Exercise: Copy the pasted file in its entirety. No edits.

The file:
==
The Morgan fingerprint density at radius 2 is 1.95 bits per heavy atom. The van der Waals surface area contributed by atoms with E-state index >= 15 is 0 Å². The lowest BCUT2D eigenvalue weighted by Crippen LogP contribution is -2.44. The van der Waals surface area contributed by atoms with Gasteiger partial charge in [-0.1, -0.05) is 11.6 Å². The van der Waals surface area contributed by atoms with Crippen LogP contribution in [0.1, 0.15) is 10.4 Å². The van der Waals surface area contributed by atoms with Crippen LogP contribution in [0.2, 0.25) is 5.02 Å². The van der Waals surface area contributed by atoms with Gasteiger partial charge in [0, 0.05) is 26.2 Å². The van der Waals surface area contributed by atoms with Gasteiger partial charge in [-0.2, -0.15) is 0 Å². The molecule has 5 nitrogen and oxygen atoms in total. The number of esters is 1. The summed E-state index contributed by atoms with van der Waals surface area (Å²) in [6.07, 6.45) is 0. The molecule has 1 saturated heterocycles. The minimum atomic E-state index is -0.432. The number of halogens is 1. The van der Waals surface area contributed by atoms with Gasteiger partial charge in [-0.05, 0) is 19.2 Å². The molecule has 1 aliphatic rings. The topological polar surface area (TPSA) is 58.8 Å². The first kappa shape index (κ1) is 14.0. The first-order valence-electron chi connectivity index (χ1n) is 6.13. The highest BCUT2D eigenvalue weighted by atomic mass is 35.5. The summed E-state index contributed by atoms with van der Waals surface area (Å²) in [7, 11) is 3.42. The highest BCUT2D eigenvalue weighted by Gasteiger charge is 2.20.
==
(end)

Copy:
The Morgan fingerprint density at radius 2 is 1.95 bits per heavy atom. The van der Waals surface area contributed by atoms with E-state index >= 15 is 0 Å². The lowest BCUT2D eigenvalue weighted by Crippen LogP contribution is -2.44. The van der Waals surface area contributed by atoms with Gasteiger partial charge in [-0.1, -0.05) is 11.6 Å². The van der Waals surface area contributed by atoms with Crippen LogP contribution in [0.1, 0.15) is 10.4 Å². The van der Waals surface area contributed by atoms with Crippen LogP contribution in [0.2, 0.25) is 5.02 Å². The van der Waals surface area contributed by atoms with Gasteiger partial charge in [0, 0.05) is 26.2 Å². The van der Waals surface area contributed by atoms with Gasteiger partial charge in [-0.2, -0.15) is 0 Å². The molecule has 5 nitrogen and oxygen atoms in total. The number of esters is 1. The summed E-state index contributed by atoms with van der Waals surface area (Å²) in [6.07, 6.45) is 0. The molecule has 1 saturated heterocycles. The minimum atomic E-state index is -0.432. The number of halogens is 1. The van der Waals surface area contributed by atoms with Gasteiger partial charge in [-0.05, 0) is 19.2 Å². The molecule has 1 aliphatic rings. The topological polar surface area (TPSA) is 58.8 Å². The first kappa shape index (κ1) is 14.0. The first-order valence-electron chi connectivity index (χ1n) is 6.13. The highest BCUT2D eigenvalue weighted by atomic mass is 35.5. The summed E-state index contributed by atoms with van der Waals surface area (Å²) in [7, 11) is 3.42. The highest BCUT2D eigenvalue weighted by Gasteiger charge is 2.20.